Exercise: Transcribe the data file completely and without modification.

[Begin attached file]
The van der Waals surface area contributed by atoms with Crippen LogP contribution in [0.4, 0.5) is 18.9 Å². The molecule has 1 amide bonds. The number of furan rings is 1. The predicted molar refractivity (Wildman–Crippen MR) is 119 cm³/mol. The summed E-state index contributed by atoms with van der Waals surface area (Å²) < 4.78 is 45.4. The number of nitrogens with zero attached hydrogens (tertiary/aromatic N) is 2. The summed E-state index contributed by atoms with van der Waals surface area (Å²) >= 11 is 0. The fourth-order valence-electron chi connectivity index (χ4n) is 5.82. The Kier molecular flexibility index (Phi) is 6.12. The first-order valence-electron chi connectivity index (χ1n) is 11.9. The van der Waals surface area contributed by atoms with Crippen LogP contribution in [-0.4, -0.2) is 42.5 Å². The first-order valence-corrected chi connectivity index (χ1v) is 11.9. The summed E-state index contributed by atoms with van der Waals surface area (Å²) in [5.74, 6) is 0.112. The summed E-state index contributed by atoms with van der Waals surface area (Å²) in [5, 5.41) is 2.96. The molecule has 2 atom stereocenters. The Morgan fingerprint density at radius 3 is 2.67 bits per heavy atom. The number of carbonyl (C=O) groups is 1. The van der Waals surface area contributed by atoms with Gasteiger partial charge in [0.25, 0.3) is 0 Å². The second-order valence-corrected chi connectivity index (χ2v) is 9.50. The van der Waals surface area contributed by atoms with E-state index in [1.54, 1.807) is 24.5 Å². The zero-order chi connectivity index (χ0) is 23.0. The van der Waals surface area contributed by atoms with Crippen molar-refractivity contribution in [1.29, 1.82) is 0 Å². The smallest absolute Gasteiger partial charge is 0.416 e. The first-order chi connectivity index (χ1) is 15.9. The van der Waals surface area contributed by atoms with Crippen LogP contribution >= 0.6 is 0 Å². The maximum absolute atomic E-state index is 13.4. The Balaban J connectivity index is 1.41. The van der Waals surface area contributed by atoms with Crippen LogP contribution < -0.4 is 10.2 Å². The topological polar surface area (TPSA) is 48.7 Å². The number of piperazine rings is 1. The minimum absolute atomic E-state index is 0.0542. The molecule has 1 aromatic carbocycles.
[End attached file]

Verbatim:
The van der Waals surface area contributed by atoms with Crippen LogP contribution in [0.4, 0.5) is 18.9 Å². The molecule has 1 amide bonds. The number of furan rings is 1. The predicted molar refractivity (Wildman–Crippen MR) is 119 cm³/mol. The summed E-state index contributed by atoms with van der Waals surface area (Å²) < 4.78 is 45.4. The number of nitrogens with zero attached hydrogens (tertiary/aromatic N) is 2. The summed E-state index contributed by atoms with van der Waals surface area (Å²) >= 11 is 0. The fourth-order valence-electron chi connectivity index (χ4n) is 5.82. The Kier molecular flexibility index (Phi) is 6.12. The first-order valence-electron chi connectivity index (χ1n) is 11.9. The van der Waals surface area contributed by atoms with Crippen LogP contribution in [-0.4, -0.2) is 42.5 Å². The first-order valence-corrected chi connectivity index (χ1v) is 11.9. The summed E-state index contributed by atoms with van der Waals surface area (Å²) in [5.74, 6) is 0.112. The summed E-state index contributed by atoms with van der Waals surface area (Å²) in [5, 5.41) is 2.96. The molecule has 2 atom stereocenters. The Morgan fingerprint density at radius 3 is 2.67 bits per heavy atom. The number of carbonyl (C=O) groups is 1. The van der Waals surface area contributed by atoms with Gasteiger partial charge in [0.25, 0.3) is 0 Å². The second-order valence-corrected chi connectivity index (χ2v) is 9.50. The van der Waals surface area contributed by atoms with E-state index in [1.54, 1.807) is 24.5 Å². The zero-order chi connectivity index (χ0) is 23.0. The van der Waals surface area contributed by atoms with Crippen molar-refractivity contribution in [1.29, 1.82) is 0 Å². The smallest absolute Gasteiger partial charge is 0.416 e. The first-order chi connectivity index (χ1) is 15.9. The van der Waals surface area contributed by atoms with Crippen LogP contribution >= 0.6 is 0 Å². The maximum absolute atomic E-state index is 13.4. The Balaban J connectivity index is 1.41. The van der Waals surface area contributed by atoms with Crippen LogP contribution < -0.4 is 10.2 Å². The topological polar surface area (TPSA) is 48.7 Å². The number of piperazine rings is 1. The minimum absolute atomic E-state index is 0.0542. The molecule has 1 aromatic carbocycles.